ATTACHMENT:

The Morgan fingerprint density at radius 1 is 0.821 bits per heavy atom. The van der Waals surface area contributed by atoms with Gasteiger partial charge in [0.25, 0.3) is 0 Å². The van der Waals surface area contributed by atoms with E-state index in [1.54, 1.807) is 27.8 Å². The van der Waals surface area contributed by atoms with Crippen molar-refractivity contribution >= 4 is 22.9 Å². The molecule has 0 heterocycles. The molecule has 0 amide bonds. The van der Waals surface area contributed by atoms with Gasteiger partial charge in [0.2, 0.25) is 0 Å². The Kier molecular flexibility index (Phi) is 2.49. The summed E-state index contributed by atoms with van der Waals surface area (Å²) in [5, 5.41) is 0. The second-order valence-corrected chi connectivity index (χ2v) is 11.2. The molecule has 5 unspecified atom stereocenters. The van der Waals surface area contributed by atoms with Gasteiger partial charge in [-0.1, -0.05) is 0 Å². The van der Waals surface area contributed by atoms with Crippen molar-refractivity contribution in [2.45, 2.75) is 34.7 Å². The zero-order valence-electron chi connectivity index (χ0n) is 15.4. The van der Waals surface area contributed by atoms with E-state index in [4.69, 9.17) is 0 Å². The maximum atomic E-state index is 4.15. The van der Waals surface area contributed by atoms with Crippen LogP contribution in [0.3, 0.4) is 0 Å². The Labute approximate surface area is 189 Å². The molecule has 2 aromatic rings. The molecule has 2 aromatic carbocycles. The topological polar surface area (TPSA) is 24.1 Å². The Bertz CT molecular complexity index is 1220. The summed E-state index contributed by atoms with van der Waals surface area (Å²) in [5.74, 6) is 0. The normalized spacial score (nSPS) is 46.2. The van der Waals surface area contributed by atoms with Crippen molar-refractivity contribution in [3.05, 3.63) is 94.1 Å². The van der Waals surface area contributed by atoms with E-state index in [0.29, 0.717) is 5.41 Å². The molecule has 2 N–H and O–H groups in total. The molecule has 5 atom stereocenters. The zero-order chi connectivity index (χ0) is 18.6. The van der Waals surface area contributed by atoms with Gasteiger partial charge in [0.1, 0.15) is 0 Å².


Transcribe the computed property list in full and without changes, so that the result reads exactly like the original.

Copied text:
The Morgan fingerprint density at radius 1 is 0.821 bits per heavy atom. The van der Waals surface area contributed by atoms with Gasteiger partial charge in [0.25, 0.3) is 0 Å². The van der Waals surface area contributed by atoms with E-state index in [1.54, 1.807) is 27.8 Å². The van der Waals surface area contributed by atoms with Crippen molar-refractivity contribution >= 4 is 22.9 Å². The molecule has 0 heterocycles. The molecule has 0 amide bonds. The van der Waals surface area contributed by atoms with Gasteiger partial charge in [0.2, 0.25) is 0 Å². The Kier molecular flexibility index (Phi) is 2.49. The summed E-state index contributed by atoms with van der Waals surface area (Å²) in [5, 5.41) is 0. The second-order valence-corrected chi connectivity index (χ2v) is 11.2. The molecule has 5 unspecified atom stereocenters. The van der Waals surface area contributed by atoms with Gasteiger partial charge in [-0.1, -0.05) is 0 Å². The van der Waals surface area contributed by atoms with Crippen molar-refractivity contribution in [2.45, 2.75) is 34.7 Å². The zero-order valence-electron chi connectivity index (χ0n) is 15.4. The van der Waals surface area contributed by atoms with E-state index in [4.69, 9.17) is 0 Å². The maximum atomic E-state index is 4.15. The van der Waals surface area contributed by atoms with Crippen LogP contribution in [0.3, 0.4) is 0 Å². The Labute approximate surface area is 189 Å². The molecule has 2 aromatic rings. The molecule has 2 aromatic carbocycles. The topological polar surface area (TPSA) is 24.1 Å². The Bertz CT molecular complexity index is 1220. The summed E-state index contributed by atoms with van der Waals surface area (Å²) in [5.74, 6) is 0. The normalized spacial score (nSPS) is 46.2. The van der Waals surface area contributed by atoms with Crippen molar-refractivity contribution in [3.05, 3.63) is 94.1 Å². The van der Waals surface area contributed by atoms with E-state index in [0.29, 0.717) is 5.41 Å². The molecule has 2 N–H and O–H groups in total. The molecule has 5 atom stereocenters. The zero-order chi connectivity index (χ0) is 18.6. The van der Waals surface area contributed by atoms with Gasteiger partial charge in [0.1, 0.15) is 0 Å².